Simplicity as the New American Dream?

I began to simplify my life when I realized that I wasn’t happy with the way things were any longer.

I recently read that a down-shifter, or one who embraces voluntary simplicity is a person who has been questioning life for a while or suffered a life event.

In a way I guess I would fit in that profile, but I began to wonder why others have embraced a simpler lifestyle.

What was the defining moment that made you decide to change the way you live?

My decision came after my youngest had been out on his own for five years, so it wasn’t really an empty-nest event. I really didn’t know where I was going with what I was doing, I just knew I had out grown my home and belongings.  Soon, I was living  simply in a much smaller, studio apartment.  I realize I’m not the only one to embrace living in a small home, want to read about others who have moved to small or tiny, tiny apartments, click here.

I am noticing more and more young people, those in their early 20s,  embracing a simpler life, even so far as to not own a car, or even having a drivers license, for my generation getting our driver’s license was a dream come true that we had waited for with bated breath for months. Are they smarter than I was at that age, or is it something else? I keep hearing about a New American Dream, and it seems the younger generation is embracing this.

When I was in my 20s I was still trying to fit into the mold formed for me by my family which entailed the career, home ownership, and most of all to out earn the previous generation, you know the American Dream.  My home was much larger than anything I needed at the time as well, because the size  proved I was succeeding.

For me, embracing simplicity and down-sizing, it wasn’t about the money, it was about having the time to pursue whatever interest might come up. Of course the chance to clean less  was something I looked forward to.  But an unexpected perk of embracing simplicity has been the amount of free time I now have.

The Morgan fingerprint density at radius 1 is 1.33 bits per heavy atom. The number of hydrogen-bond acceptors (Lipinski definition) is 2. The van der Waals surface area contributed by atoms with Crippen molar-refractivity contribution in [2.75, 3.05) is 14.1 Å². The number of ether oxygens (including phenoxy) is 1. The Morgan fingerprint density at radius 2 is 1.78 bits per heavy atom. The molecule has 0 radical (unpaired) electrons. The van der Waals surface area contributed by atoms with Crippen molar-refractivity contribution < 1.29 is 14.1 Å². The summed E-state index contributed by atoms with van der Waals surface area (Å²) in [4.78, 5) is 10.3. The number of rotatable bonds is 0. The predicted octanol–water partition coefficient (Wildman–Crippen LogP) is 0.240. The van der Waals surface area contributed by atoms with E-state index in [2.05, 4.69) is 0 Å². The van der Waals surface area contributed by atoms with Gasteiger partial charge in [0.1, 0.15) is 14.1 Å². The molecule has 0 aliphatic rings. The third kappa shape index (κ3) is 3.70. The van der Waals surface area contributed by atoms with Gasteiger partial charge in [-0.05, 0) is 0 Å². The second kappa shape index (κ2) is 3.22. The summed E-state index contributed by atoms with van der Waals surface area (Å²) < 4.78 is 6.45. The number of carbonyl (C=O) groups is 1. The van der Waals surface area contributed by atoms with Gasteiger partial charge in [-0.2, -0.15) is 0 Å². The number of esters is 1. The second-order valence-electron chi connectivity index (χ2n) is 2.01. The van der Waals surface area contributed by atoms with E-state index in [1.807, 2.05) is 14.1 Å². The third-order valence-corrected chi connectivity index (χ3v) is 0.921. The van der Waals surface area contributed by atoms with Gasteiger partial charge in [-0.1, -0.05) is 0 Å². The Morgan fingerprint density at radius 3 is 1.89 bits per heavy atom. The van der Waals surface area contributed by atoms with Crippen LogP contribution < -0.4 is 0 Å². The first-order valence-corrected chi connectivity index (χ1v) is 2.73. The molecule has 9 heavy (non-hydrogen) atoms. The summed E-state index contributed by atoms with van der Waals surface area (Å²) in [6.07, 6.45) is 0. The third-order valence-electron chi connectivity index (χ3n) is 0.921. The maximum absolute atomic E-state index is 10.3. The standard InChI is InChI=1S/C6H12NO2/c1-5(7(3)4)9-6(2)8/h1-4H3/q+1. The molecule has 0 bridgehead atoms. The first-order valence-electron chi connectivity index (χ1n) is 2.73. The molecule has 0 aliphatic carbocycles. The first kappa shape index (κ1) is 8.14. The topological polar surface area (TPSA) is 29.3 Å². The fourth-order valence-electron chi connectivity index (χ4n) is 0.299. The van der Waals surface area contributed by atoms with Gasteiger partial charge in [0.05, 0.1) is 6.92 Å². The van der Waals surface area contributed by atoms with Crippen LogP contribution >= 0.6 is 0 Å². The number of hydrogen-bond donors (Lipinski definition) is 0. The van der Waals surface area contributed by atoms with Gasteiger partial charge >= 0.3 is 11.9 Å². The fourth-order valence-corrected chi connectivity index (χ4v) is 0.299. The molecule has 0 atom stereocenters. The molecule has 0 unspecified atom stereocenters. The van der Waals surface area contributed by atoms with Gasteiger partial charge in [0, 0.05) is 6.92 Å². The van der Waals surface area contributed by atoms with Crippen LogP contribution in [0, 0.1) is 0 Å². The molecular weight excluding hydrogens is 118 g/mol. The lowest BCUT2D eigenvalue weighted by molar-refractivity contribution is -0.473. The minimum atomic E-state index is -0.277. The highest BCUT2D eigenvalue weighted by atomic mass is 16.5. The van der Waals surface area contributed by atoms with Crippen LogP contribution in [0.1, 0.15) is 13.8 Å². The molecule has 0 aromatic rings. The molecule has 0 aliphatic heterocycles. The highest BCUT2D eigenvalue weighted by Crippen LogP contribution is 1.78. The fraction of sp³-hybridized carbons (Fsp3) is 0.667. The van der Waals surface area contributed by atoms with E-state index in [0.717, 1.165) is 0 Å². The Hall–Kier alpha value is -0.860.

Today is a perfect example, I took a good part of the day to do nothing, nothing of importance that is.   I took a book out into the sun, yes, it finally warmed back up.  When a neighbor joined me we sat around catching up, then played in and around the gardens, checking and watering them, and talking about what other plans we wanted to see come to fruition this summer in our community outdoor spaces. It was relaxing, and enjoyable, better than rushing around.  So why are you embracing  a simpler life?

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2 comments

  1. Congratulations on choosing simplicity!

    I think I’ve sort of done things backwards to how most people have. I was the type-A over achiever all through school – class valedictorian, Phi Beta Kappa, the whole nine yards. And it made me utterly miserable. So I basically decided to punt, and jumped ship just as the train was leaving the station (how many metaphors can she mix?)

    I’ve stuck my toe in the “real world” a few times, but just long enough to remind myself why I hate this treadmill culture of achieve, earn, spend… faster faster faster! So I’ve just followed my own quirky little path on the fringes of society for pretty much my entire adult life.

    When people ask me what I “do” I generally respond “as little as possible!”

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    • I’ve had spurts of both. I left high school and headed right to the work force, then in my mid-20s went to college hoping it would give me the stability in the workforce to raise two young boys on my own. I never lived in a very big home, raising my boys in a 840 sq feet, I never felt comfortable with large homes. Luckily for me my boys have always been supportive of me setting out to find my own path. Little late to find simplicity suits me best, but like they say better late than never.

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